jQuery Slider

You are here

Disappointing Welby

Disappointing Welby

Fr. Ed Tomlinson
July 12, 2013

A few comments this weekend from people shocked by the Archbishop of Canterbury when he told his synod that a "revolution" is under way regarding human sexuality and that Anglicans must embrace this sexual revolution even if they do not "like it." He then proudly told synod of his plan to invite homosexual lobby group- Stonewall -to enter Church of England schools to combat any homophobic bullying that might exist. So much for those who have assured me that this Archbishop is an evangelical who will stop the liberal slide of this national institution. It looks like business as usual to me...

Compare these words of Archbishop Welby with the Eastern Orthodox theologian, Rod Dreher, who recently warned that same sex marriage "signifies the final triumph of the Sexual Revolution and the dethroning of Christianity because it denies the core concept of Christian anthropology," He also wonders if "our modern concept of human rights and other fundamental goods of modernity" based on a "Christian cosmology" can survive:

Too many...think that same-sex marriage is merely a question of sexual ethics. They fail to see that gay marriage, and the concomitant collapse of marriage among poor and working-class heterosexuals, makes perfect sense given the autonomous individualism sacralized by modernity and embraced by contemporary culture-indeed, by many who call themselves Christians.

Defending a Christian cosmology, and deploying natural law, sometimes seem beyond the comfortable range of even many of the best orthodox Protestant and Evangelical thinkers. Of course, liberal Protestants fully embrace "autonomous individualism" and whatever it brings. And squishy neo-orthodox Protestants, typically devotees of Karl Barth, often reject or minimize natural law, full scriptural authority, and the robust witness of the universal church, leaving them few tools to withstand the prevailing zeitgeist.

See how one voice calls us to recognise the current push for gay rights as a direct assault not only on Christian ethics but, more importantly, on the very anthropological cornerstone on which all Judaeo-Christian philosophy stands. It is to undermine the very notion that God created us male and female for a purpose.

The other voice, from Canterbury, suggests things are not so important. It calls instead for a future of compromise and eventual acceptance of secular belief. It must trump the claim of scripture. And worst of all is the (totally unnecessary) involvement of Stonewall- a group whose history involves open attack on Christian leaders who dare defend the family. We might consider the "bigot of the year" dinner at which a Catholic bishop was mocked and humiliated for daring to uphold Catholic teaching. (That he himself was subsequently shamed by a scandal is beside the point). Why can't the church bring its own people in to combat bullying from a Christian perspective? Why must disciples of a secular creed and very different system of belief instead be given this incredible opportunity to promote their own ideology which blatantly contradicts Christian anthropology? It is something a minority of Catholics sadly need to ponder too but fortunately not our head.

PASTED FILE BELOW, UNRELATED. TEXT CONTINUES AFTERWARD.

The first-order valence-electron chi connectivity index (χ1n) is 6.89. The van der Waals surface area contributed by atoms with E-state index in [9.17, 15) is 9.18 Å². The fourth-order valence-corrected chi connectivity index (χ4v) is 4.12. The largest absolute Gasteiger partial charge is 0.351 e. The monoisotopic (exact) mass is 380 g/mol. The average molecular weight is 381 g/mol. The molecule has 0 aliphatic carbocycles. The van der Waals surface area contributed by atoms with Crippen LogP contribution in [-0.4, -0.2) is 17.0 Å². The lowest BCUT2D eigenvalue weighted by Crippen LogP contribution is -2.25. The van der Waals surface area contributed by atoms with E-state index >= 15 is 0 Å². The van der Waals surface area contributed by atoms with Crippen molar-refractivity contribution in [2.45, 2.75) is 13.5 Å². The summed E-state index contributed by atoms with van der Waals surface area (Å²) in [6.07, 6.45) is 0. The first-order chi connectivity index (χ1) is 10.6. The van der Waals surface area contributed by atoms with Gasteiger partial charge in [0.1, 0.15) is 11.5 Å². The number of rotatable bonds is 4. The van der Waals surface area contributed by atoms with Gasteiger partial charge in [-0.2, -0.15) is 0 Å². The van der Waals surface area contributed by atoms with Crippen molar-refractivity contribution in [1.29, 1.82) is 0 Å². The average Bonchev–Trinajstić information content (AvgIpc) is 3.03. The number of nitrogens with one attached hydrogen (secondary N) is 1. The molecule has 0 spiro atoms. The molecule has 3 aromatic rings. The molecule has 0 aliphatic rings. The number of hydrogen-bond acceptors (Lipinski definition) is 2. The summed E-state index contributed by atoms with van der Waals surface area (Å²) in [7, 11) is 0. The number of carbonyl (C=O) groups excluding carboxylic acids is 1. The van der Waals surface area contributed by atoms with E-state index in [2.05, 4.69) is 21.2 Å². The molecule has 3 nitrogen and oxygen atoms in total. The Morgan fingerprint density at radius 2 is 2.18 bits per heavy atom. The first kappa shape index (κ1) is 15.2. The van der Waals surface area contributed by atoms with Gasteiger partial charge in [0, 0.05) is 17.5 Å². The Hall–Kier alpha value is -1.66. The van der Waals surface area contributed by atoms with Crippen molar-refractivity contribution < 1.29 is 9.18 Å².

Make no mistake we are coming to a point in time when the true faith and prevailing culture reach an impasse. The last time this happened, of course, was when a lusty monarch decided to break from Rome. Obviously there will be, as there was then, the voice which calls people to an easy life and willingly bends the knees to enemies of the faith. But there will also be those who, like Thomas More and Fisher, hold to the faith with courage and witness to truth for Jesus.

Understand this issue is not about to go away. Many will be those who, for the good of "the club" and a quiet life, opt to cosy up to the state and act as though Christian faith can stand on secular foundations built on an anthropology negating everything the church has ever taught. but it cant and this Christianity-lite will fail. Others, for the good of Christ's church, will accept a more difficult path to witness to the truth as clearly explained in Scripture. Let us pray it doesn't come to this but- if it does- who will you stand with? The church of the ages or the thinking of this age?

Get a bi-weekly summary of Anglican news from around the world.
comments powered by Disqus
Trinity School for Ministry
Go To Top